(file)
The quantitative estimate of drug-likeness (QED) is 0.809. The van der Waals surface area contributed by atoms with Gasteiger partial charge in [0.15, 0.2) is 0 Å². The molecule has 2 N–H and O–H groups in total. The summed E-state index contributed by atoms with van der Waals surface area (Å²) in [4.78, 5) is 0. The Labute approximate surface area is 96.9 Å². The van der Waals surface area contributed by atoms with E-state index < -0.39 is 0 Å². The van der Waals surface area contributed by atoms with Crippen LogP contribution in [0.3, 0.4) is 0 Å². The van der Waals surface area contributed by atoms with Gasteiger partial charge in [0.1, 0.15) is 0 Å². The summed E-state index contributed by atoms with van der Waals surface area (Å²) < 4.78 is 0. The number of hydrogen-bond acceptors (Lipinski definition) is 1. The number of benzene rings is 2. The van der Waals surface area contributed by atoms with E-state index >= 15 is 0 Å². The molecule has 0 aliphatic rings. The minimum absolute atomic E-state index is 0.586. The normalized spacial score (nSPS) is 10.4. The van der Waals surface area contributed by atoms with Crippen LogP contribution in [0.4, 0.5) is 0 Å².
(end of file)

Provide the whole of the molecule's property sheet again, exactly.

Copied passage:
The quantitative estimate of drug-likeness (QED) is 0.809. The van der Waals surface area contributed by atoms with Gasteiger partial charge in [0.15, 0.2) is 0 Å². The molecule has 2 N–H and O–H groups in total. The summed E-state index contributed by atoms with van der Waals surface area (Å²) in [4.78, 5) is 0. The Labute approximate surface area is 96.9 Å². The van der Waals surface area contributed by atoms with E-state index < -0.39 is 0 Å². The van der Waals surface area contributed by atoms with Crippen LogP contribution in [0.3, 0.4) is 0 Å². The van der Waals surface area contributed by atoms with Gasteiger partial charge in [0.1, 0.15) is 0 Å². The summed E-state index contributed by atoms with van der Waals surface area (Å²) < 4.78 is 0. The number of hydrogen-bond acceptors (Lipinski definition) is 1. The number of benzene rings is 2. The van der Waals surface area contributed by atoms with E-state index >= 15 is 0 Å². The molecule has 0 aliphatic rings. The minimum absolute atomic E-state index is 0.586. The normalized spacial score (nSPS) is 10.4. The van der Waals surface area contributed by atoms with Crippen LogP contribution in [0.4, 0.5) is 0 Å².